Saturday, April 23, 2011

New Release Review: Arthur (Jason Winer, 2011)

I never knew that Arthur was a re-make until I recently read a review which outlined this fact. Having never heard of the 1981 version starring Dudley Moore caused me to think about two scenarios; the first being that Jason Winer's Arthur was an unnecessary re-invention of a comedy classic, or that it was a re-attempt at an ill-received stinker. It could have been either, to be honest. No matter the reasoning behind the decision to produce this film, it is an infrequently amusing comedy, that possesses a surprisingly big heart. Fans of Russell Brand will find plenty of enjoyment here, though comedy fans looking for a fresh idea, will not be so pleased.

Loveable comedian and performer Russell Brand plays the boozy, irresponsible rascal and playboy billionaire, Arthur Bach. As a man too involved in partying and uninhibited spending to have worked a day in his life, Arthur has always relied on two things to get by; his limitless fortune ($950 Million) and the good sense of his lifelong nanny and closest friend, Hobson (Helen Mirren). Living in his rooftop Penthouse apartment amongst his unlimited selection of expensive toys and bedding any women he likes, Arthur has never really grown up. When his unpredictable public image threatens the reputation of the family foundation once too often, he is called in and given an ultimatum by his mother. The terms are to marry the unlovable but ambitious corporate executive, Susan Johnson (Jennifer Garner), who in turn will become the face of the company and keep him in line, or say goodbye to his huge inheritance for good.

A disgruntled Arthur, incapable of surviving without his grand wealth, begrudgingly agrees to the wedding. Things begin to get complicated because Arthur has just fallen for a beautiful New York City tour guide and promising children's writer, Naomi Quinn (Greta Gerwig), who shares his spirit for life, adventure and spontaneity. At what cost will Arthur choose to fight for what he wants? Though frequently wild, crass and immature, it is clear that Arthur's troublesome drinking problems mask a charming, thoughtful and kind-hearted attitude to life. The often beautiful moments he spends with Naomi reveal these traits, and she manages to not only accept him for who he is, but is the inspiration he needs to forever change his life and become the man his father would have wanted.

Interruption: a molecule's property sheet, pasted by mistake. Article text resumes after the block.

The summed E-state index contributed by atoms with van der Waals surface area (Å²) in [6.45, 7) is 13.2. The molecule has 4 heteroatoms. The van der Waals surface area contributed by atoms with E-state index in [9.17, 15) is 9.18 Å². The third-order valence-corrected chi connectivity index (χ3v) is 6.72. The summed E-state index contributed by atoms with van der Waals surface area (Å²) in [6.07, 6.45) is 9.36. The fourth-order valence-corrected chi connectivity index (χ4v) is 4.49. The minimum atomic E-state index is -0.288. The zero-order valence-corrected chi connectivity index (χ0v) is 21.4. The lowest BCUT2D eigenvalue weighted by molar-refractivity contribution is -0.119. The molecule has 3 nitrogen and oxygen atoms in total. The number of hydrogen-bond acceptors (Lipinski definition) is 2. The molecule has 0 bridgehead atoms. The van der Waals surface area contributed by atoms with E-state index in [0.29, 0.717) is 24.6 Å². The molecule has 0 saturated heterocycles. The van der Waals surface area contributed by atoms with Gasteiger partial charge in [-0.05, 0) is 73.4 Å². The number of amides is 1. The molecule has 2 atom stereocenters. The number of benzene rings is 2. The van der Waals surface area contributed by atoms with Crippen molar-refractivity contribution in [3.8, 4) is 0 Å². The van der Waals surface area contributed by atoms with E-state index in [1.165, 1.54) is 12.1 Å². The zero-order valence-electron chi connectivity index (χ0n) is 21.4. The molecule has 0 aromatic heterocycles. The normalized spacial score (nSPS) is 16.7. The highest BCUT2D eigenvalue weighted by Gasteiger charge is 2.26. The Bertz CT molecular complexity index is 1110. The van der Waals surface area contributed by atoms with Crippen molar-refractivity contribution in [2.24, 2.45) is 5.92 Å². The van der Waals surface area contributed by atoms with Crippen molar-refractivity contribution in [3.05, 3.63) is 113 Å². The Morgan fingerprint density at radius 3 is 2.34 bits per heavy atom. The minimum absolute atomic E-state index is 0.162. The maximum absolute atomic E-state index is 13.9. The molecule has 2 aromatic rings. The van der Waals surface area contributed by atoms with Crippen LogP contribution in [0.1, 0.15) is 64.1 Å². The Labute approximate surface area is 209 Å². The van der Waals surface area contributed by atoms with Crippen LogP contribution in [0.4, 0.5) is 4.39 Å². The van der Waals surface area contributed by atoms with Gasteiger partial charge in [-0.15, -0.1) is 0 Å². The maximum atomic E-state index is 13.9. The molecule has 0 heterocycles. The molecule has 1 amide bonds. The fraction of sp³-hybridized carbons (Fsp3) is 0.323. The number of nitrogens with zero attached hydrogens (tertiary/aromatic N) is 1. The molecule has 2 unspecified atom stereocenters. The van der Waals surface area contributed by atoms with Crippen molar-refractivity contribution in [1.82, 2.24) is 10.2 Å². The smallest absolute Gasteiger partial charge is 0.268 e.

The story is very, very predictable. There are few surprises, and the structure could not be more conventional. There is some requirement to suspend-your-disbelief too. The laughs are often big, but too infrequent. Actually, I don't remember laughing during the early stages, and many jokes fall flat at times. The middle third, when Arthur is pursuing Naomi, is certainly the strongest. The conclusion drifts into cliche, highlighted by uninventive montages. Of course, torn between the two women Arthur seeks the guidance of Hobson, the woman he knows best. Sounds pretty familiar, right?

Nearly all of the supporting characters are shallow, stock figures with little purpose. Luis Guzman, as Arthur's chauffeur and friend, Bitterman, should feel horribly embarrassed by his role here. Nick Nolte gives an awful performance and looked more drunk than Brand in most of their scenes. Jennifer Garner is one of the most irritating actresses around. I can't think of a film I have liked her in, and again, she plays a plain-looking and controlling annoyance. The gorgeous and very promising Greta Gerwig (Greenberg) is the polar opposite of Garner's character, which is a bit incredible. But Gerwig is sweet, funny and effortlessly quirky here. The woman is a talent. Her performance and the chemistry she shares with Brand was pretty impressive, and the scenes featuring them together are by far the most memorable. I thought the first time they go back to Naomi's house and chat at the dinner table is the best scene in the film. Helen Mirren is an old faithful, and while she looked bored at times, her presence is warming and her latter scenes resonated with me emotionally.

The show belongs to Russell Brand, and his charismatic performance provides the rambunctiousness that his character requires. Many will argue that he is playing himself again, only instead of being exposed to him in small doses (like we were in Forgetting Sarah Marshall), he is front and centre in every scene. Sure, his acting range is pretty slim, but he is a funny man, and his freedom to improvise allows room to display his extensive comedic skills. I also thought that within his silliness there were glimpses of a man who is misunderstood and wrongly dismissed as an immature fool. We discover that Arthur has a big heart, and his love for Hobson and Naomi is genuine, but I thought that Brand threw in flashes of this man when you least expected it. I thought he carried the film and kept it afloat. I wish some laughs came from someone else. Though unnecessary, generic and predictable, this is a moderately amusing comedy that will please Brand fans. Though it could have been much better, I enjoyed it overall. While I can't recommend a trip to the cinema to see it, keep it in mind following its DVD release. There are worse ways to spend a few hours.

My Rating: 2 1/2 Stars (C-)

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